Comic Fodder

DC's Trinity: Absence Makes the Heart Grow Fonder?

Travis wrote a great column recently about the seeming randomness of selecting Superman, Batman and Wonder Woman as the Trinity within the DC Universe, particularly from a mega-narrative view of the DCU and from a modern reader's perspective.

Some might be inclined to agree. Superman may not have whatever it is a contemporary audience is looking for. Wonder Woman's sales haven't been in the top tier in a generation. Batman, all things being equal, is just a human walking amongst gods (and his sidekick is dealt out of the picture altogether).

He'd also mentioned, recently, that it seems DC has abandoned The Big Three. He referred to, especially, the recent decision to take Bruce Wayne off the game board in the Bat-books, and Superman is oddly absent from not just Action Comics, a title he's appeared in almost every issue of since 1938 )barring his death, etc..., and has gone AWOL from his own title.

I follow the Superman Homepage fairly closely, and have been a bit by surprised by how fans have addressed the absence of Superman in Action and Superman. I don't follow any particular Batman site (if someone can suggest one as comprehensive as Superman Homepage, I'm all ears), but I assume some of the fans on those sites are similarly grousing and making noise about dropping the books, etc... I can only assume there were all sorts of declarations made when Steve Rogers took a bullet on those steps and Bucky picked up the shield.

All of the hubbub has me curious about readership and how it interacts with the comics it picks up.

World Without a Superman

Once the solicitations appeared for the era of "World of Krypton" in the Superman titles, in which is was mentioned that Mon-El and The Guardian would be taking center stage in the pages of Superman and that Flamebird and Nightwing would take on Action Comics, many readers revolted, making bold proclamations about how this was the ruination of their beloved character and title, and how sad they were to have a break in their collections. But how could they still pick up a book without Superman actually in it?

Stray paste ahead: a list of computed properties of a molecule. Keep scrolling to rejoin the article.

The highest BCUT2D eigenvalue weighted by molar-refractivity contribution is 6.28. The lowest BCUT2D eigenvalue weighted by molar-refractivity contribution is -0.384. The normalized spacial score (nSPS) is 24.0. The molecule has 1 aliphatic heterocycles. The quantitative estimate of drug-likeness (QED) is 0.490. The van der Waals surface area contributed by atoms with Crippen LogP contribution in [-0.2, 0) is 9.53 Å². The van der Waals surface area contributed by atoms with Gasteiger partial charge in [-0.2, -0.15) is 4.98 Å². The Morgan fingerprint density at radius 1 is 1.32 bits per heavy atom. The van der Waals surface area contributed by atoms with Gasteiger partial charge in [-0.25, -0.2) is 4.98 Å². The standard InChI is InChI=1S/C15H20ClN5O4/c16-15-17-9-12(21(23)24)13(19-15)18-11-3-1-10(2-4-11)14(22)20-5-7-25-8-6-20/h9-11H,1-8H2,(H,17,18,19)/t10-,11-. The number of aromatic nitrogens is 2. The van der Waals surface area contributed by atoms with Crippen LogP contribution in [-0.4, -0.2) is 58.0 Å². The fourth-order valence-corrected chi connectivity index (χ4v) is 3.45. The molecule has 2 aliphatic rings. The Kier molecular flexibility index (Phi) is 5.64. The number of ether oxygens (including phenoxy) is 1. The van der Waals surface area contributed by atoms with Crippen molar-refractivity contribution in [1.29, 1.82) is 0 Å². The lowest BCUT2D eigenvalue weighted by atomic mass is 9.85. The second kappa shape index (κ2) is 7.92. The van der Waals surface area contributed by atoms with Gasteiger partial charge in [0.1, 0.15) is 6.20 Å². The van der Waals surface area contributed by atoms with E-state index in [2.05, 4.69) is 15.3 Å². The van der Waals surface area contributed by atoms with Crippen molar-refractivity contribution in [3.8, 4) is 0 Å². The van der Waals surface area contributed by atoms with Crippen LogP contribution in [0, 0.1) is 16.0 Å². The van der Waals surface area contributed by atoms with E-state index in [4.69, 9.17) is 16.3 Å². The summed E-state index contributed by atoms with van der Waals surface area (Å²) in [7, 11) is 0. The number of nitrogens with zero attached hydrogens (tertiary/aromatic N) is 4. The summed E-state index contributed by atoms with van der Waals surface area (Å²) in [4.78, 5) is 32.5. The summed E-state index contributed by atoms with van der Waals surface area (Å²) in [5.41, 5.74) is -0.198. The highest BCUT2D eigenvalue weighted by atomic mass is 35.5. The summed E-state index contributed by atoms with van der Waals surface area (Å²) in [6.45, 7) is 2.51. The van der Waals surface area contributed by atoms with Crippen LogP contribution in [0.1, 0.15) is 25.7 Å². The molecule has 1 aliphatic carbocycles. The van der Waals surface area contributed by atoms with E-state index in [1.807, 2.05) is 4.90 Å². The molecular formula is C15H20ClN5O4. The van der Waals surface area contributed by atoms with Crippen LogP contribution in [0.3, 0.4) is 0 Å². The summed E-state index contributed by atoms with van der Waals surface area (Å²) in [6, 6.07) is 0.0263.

I find this idea a bit bizarre, and would, in fact, champion the opposite notion.

After 70 years in publication, it would be my hope that the Superman titles have built up enough of a world, a diverse enough cast of characters, a wide enough array of concepts, etc... that a story which is truly epic enough in scope to reflect a complex narrative would have the good faith of the readership behind it. Despite my earlier bemoaning the plan to remove Superman from the Earth, the creative team has not treated the absence of Superman as a stunt. Kal-El is not "dead" or "missing". We know where he is, we know why, and, shockingly, its all been driven by conceivable character choices rather than driven by seeming happenstance. And while serial, mutiple title comics under a corporate editorial umbrella will always be hampered by certain factors, the story is thus far organic and engaging.

I'd vote that the creative team has wisely spent those pages following Metropolis under the watch of others, while simultaneously building the story. Under Berganza's stewardship, it seemed that the Superman titles often forgot the many, many other aspects of the Superman legacy, from Steel, to the Guardian to Mon-El that could be used, and which expanded Superman beyond a guy in tights punching out aliens. Each character reflected back upon Superman's world and gave it another layer of texture.

And, most importantly, it felt as if until Infinite Crisis that Clark Kent and the Daily Planet had been taken out of the equation as all but a mere prop and location for stories to begin. Johns and Co. have reminded the readership that the grounding mechanism of the Daily Planet is entirely relevant to the Superman stories. Its not just that Superman books become more than just people in tights clobbering each other once the detailed relationships of the Daily Planet staffers become subplots (and allow for more varied storytelling), but that the Daily Planet staff can act as the stand-ins for the humanity that Superman is attempting to protect. These subplots give the mission of the Man of Steel substance.

By showing how this world works, which is either side product or subtextual mission of the current, Kal-El free titles, we can see a world enriched, enhanced and inspired by Superman. All of which, one would hope, will endure after Kal-El's foregone return.

And how much story and subtext is there in Superman fleeing Earth just as his father passes?

The Batbooks

While the removal of Bruce Wayne as Batman from the Batbooks was telegraphed more than that of Superman's absence, post Batman RIP (or from sometime near the release of the final issue of RIP), the Batbooks have moved into market/filler mode with "Battle for the Cowl".